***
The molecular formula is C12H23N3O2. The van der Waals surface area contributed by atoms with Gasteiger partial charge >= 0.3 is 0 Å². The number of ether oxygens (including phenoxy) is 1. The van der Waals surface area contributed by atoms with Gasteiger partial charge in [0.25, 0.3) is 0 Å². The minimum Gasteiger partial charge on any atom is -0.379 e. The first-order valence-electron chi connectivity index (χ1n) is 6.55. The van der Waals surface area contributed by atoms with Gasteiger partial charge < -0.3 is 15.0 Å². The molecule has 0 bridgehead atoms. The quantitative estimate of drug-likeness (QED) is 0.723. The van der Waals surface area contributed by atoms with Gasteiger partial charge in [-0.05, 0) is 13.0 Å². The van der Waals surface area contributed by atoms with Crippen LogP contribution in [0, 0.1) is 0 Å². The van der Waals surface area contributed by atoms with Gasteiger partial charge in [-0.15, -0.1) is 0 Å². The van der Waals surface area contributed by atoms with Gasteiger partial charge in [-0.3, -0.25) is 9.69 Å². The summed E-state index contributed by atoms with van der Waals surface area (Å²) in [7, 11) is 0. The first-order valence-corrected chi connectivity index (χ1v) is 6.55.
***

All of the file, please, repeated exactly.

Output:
The molecular formula is C12H23N3O2. The van der Waals surface area contributed by atoms with Gasteiger partial charge >= 0.3 is 0 Å². The number of ether oxygens (including phenoxy) is 1. The van der Waals surface area contributed by atoms with Gasteiger partial charge in [0.25, 0.3) is 0 Å². The minimum Gasteiger partial charge on any atom is -0.379 e. The first-order valence-electron chi connectivity index (χ1n) is 6.55. The van der Waals surface area contributed by atoms with Gasteiger partial charge < -0.3 is 15.0 Å². The molecule has 0 bridgehead atoms. The quantitative estimate of drug-likeness (QED) is 0.723. The van der Waals surface area contributed by atoms with Gasteiger partial charge in [-0.05, 0) is 13.0 Å². The van der Waals surface area contributed by atoms with Crippen LogP contribution in [0, 0.1) is 0 Å². The van der Waals surface area contributed by atoms with Gasteiger partial charge in [-0.15, -0.1) is 0 Å². The van der Waals surface area contributed by atoms with Gasteiger partial charge in [-0.3, -0.25) is 9.69 Å². The summed E-state index contributed by atoms with van der Waals surface area (Å²) in [7, 11) is 0. The first-order valence-corrected chi connectivity index (χ1v) is 6.55.